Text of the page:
• Remember not to compare yourself to others. Focus on your day-to-day choices and how you can reduce your waste, as comparison can breed feelings of not doing enough, or living the right 'Instagrammable' zero waste life.
  • Wherever and however you decide to start, remember that it's not a competition, it's not a race, just keep learning and applying until old wasteful habits are gone and replaced with new eco-friendly ones.
  • More importantly, don't forget to share what you learn with others so that they may be inspired to do the same!
Kathryn Kellogg from Going Zero Waste

Kathryn Kellogg from Going Zero Waste

What made you get into the zero waste lifestyle?

I approached zero waste living from a holistic point of view. When I moved to California, I saw the litter everywhere and I realised that plastic isn’t only bad for our personal health but also for the health of the planet. 

What do you wish more people knew about zero waste living?

A lot of people think zero waste living is time consuming and expensive but it’s neither of those things. It’s depression era living. It’s about saving and using what you have instead of constantly buying new. It’s also not really time consuming, because it’s all about building habits.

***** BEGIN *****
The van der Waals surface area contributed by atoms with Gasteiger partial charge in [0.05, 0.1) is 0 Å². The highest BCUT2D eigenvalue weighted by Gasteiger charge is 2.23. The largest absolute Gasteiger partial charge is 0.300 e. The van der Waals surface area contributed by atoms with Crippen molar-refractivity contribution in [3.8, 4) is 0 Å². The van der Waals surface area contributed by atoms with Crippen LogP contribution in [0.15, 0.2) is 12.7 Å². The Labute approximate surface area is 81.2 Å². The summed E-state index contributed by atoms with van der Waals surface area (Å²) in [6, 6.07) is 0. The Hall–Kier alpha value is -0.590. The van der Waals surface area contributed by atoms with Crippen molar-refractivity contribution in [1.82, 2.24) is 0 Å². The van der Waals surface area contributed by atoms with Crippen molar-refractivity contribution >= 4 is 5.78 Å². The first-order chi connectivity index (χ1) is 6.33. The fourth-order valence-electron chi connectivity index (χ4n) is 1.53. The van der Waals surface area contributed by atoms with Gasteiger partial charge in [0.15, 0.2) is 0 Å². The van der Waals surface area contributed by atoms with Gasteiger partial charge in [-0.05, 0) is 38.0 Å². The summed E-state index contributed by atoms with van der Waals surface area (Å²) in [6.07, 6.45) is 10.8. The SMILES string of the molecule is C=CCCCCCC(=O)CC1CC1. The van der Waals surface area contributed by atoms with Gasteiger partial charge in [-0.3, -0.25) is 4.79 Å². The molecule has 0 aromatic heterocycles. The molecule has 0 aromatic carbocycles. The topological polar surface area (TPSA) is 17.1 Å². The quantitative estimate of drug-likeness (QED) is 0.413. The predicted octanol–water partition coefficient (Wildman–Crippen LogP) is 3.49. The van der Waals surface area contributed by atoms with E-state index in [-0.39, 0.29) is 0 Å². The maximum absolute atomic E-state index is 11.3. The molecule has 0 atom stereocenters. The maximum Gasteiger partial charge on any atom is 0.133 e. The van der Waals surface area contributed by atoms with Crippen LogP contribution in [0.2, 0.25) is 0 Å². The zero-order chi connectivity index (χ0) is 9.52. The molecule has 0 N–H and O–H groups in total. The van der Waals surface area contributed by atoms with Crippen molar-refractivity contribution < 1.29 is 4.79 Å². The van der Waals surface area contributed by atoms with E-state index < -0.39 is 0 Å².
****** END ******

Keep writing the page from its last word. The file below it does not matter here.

What’s your favourite zero waste items you can’t live without?

I love my insulated water bottle, snapware and my Thinx. 

What are your top tips for moving towards a more sustainable lifestyle?

I recommend that everyone start with the big four. 

  • Say no to straws. If you need straws or like them, opt for a reusable one. My fav is glass!
  • Ditch plastic water bottles. If you have access to safe, clean drinking water get yourself a reusable water bottle. If you don't like the taste, get a filter! Charcoal sticks are pretty inexpensive. They say they only last for three months, but I've been using mine for two years. I just keep boiling them and they work fine. 
  • Bring your own bags to the store. If you tend to forget, get a couple that fold up real small and attach to your key ring. You'll always be with them. 
  • Avoid takeaway coffee cups which are actually lined with plastic and unrecyclable in most places. The lids aren't recyclable either. So if you forget a thermos (you can also use that water bottle you have on you!) or don't have time to ask for a mug and drink it in the shop, go topless. You know - without the lid.